The Goldwyn Estate, a Beverly Hills home built for film pioneer Samuel Goldwyn Sr. and later owned by his son, movie producer Samuel Goldwyn Jr., has sold for $25 million.
The storied home came on the market in March, following the passing of Goldwyn Jr., who died in January at 88, for $39 million. More recently, it carried a price of $27.995 million.
Entered through a gated motor court, the two-acre estate is surrounded by an expansive lawn, a rose garden, formal landscaping, a swimming pool and spa and a pool house. A north-south tennis court where Goldwyn Sr. hosted tennis matches for actors such as Charlie Chaplin and Katharine Hepburn is also within the grounds.
The Georgian-inspired Traditional, designed by architect Douglas Honnold and built in 1934, features such details as a galleria entrance, a paneled 35-millimeter screening room and a cook’s kitchen. French doors off of the formal dining room open to a trellis-covered patio.
In all, about 11,000 square feet has six bedrooms and five bathrooms including a master suite accessed by a curving staircase. Guest quarters include a suite with a separate entrance off the two-story house as well as an apartment above the four-car garage.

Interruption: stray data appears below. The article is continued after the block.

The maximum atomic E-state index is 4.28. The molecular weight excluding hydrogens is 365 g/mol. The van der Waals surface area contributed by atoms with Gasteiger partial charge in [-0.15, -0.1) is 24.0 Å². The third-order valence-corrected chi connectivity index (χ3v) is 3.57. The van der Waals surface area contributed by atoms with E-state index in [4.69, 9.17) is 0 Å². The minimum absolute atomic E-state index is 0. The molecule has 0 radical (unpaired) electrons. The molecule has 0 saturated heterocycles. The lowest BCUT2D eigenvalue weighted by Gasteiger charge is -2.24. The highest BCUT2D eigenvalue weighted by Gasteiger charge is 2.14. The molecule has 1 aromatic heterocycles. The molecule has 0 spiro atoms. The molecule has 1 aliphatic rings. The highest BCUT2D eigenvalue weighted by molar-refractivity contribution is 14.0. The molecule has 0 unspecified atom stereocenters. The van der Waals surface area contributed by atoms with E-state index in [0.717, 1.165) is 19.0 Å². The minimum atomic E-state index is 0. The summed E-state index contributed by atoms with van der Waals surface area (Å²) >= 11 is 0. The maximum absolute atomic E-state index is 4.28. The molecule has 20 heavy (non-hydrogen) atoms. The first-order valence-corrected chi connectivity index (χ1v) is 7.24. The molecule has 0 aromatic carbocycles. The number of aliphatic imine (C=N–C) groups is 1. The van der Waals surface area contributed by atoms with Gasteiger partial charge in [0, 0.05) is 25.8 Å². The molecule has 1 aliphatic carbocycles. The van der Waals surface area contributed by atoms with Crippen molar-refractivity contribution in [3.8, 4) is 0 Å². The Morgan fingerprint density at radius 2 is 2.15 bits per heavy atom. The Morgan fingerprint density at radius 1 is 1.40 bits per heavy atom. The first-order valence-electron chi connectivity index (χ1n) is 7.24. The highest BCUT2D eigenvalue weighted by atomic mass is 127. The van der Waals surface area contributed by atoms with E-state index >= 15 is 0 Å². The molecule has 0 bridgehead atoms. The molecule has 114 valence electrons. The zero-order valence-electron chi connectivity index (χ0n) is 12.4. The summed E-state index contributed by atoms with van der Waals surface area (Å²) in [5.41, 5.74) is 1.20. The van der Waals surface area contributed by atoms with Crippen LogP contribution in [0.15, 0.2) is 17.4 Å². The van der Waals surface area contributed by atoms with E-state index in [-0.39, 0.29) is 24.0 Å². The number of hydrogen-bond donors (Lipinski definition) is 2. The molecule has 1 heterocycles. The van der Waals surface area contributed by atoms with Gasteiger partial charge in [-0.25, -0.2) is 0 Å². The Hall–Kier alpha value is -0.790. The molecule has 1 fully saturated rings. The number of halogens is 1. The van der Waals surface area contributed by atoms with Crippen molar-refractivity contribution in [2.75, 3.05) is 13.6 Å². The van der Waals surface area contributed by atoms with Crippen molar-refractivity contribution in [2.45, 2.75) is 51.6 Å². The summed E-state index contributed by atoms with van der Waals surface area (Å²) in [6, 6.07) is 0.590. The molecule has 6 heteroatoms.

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Goldwyn Sr., who died in 1974 at 94, mortgaged the Beverly Hills home numerous times to finance his movies. Among his films were “Wuthering Heights” (1939), “The Little Foxes” (1941), “Hans Christian Andersen” (1952) and “The Best Years of Our Lives” (1946), which won an Oscar for best picture.
Goldwyn Jr.’s credits include such films as “The Secret Life of Walter Mitty” (2013), “Master and Commander” (2003) and “Mystic Pizza” (1988). He twice produced the Academy Awards ceremony, winning a best variety-music programming Emmy for his efforts in 1988.
Joyce Rey and Stacy Gottula of Coldwell Banker Residential Brokerage were the co-listing agents. Loren Judd and Michael Cain, also of Coldwell Banker, represented the buyer.
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